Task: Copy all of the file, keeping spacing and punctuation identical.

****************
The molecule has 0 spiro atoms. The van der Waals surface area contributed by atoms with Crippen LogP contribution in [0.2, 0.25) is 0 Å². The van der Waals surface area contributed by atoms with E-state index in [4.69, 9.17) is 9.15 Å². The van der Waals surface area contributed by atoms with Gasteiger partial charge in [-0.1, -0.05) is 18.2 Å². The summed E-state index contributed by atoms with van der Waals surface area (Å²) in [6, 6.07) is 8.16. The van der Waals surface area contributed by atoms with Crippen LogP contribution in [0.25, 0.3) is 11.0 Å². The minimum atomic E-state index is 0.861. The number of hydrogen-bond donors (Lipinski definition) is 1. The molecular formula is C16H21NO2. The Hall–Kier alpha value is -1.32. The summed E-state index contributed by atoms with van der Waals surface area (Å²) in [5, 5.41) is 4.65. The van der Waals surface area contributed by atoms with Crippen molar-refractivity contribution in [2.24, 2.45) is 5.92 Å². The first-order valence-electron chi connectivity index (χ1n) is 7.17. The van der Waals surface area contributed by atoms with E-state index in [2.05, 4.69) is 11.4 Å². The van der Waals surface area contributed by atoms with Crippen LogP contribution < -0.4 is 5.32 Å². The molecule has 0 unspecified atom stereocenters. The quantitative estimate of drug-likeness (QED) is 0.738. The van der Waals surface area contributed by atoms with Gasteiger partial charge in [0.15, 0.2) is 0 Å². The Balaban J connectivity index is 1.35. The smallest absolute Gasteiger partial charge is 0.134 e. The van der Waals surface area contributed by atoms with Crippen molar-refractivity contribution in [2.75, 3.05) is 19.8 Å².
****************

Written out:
The molecule has 0 spiro atoms. The van der Waals surface area contributed by atoms with Crippen LogP contribution in [0.2, 0.25) is 0 Å². The van der Waals surface area contributed by atoms with E-state index in [4.69, 9.17) is 9.15 Å². The van der Waals surface area contributed by atoms with Gasteiger partial charge in [-0.1, -0.05) is 18.2 Å². The summed E-state index contributed by atoms with van der Waals surface area (Å²) in [6, 6.07) is 8.16. The van der Waals surface area contributed by atoms with Crippen LogP contribution in [0.25, 0.3) is 11.0 Å². The minimum atomic E-state index is 0.861. The number of hydrogen-bond donors (Lipinski definition) is 1. The molecular formula is C16H21NO2. The Hall–Kier alpha value is -1.32. The summed E-state index contributed by atoms with van der Waals surface area (Å²) in [5, 5.41) is 4.65. The van der Waals surface area contributed by atoms with Crippen molar-refractivity contribution in [2.24, 2.45) is 5.92 Å². The first-order valence-electron chi connectivity index (χ1n) is 7.17. The van der Waals surface area contributed by atoms with E-state index in [2.05, 4.69) is 11.4 Å². The van der Waals surface area contributed by atoms with Crippen LogP contribution < -0.4 is 5.32 Å². The molecule has 0 unspecified atom stereocenters. The quantitative estimate of drug-likeness (QED) is 0.738. The van der Waals surface area contributed by atoms with Gasteiger partial charge in [0.15, 0.2) is 0 Å². The Balaban J connectivity index is 1.35. The smallest absolute Gasteiger partial charge is 0.134 e. The van der Waals surface area contributed by atoms with Crippen molar-refractivity contribution in [2.75, 3.05) is 19.8 Å².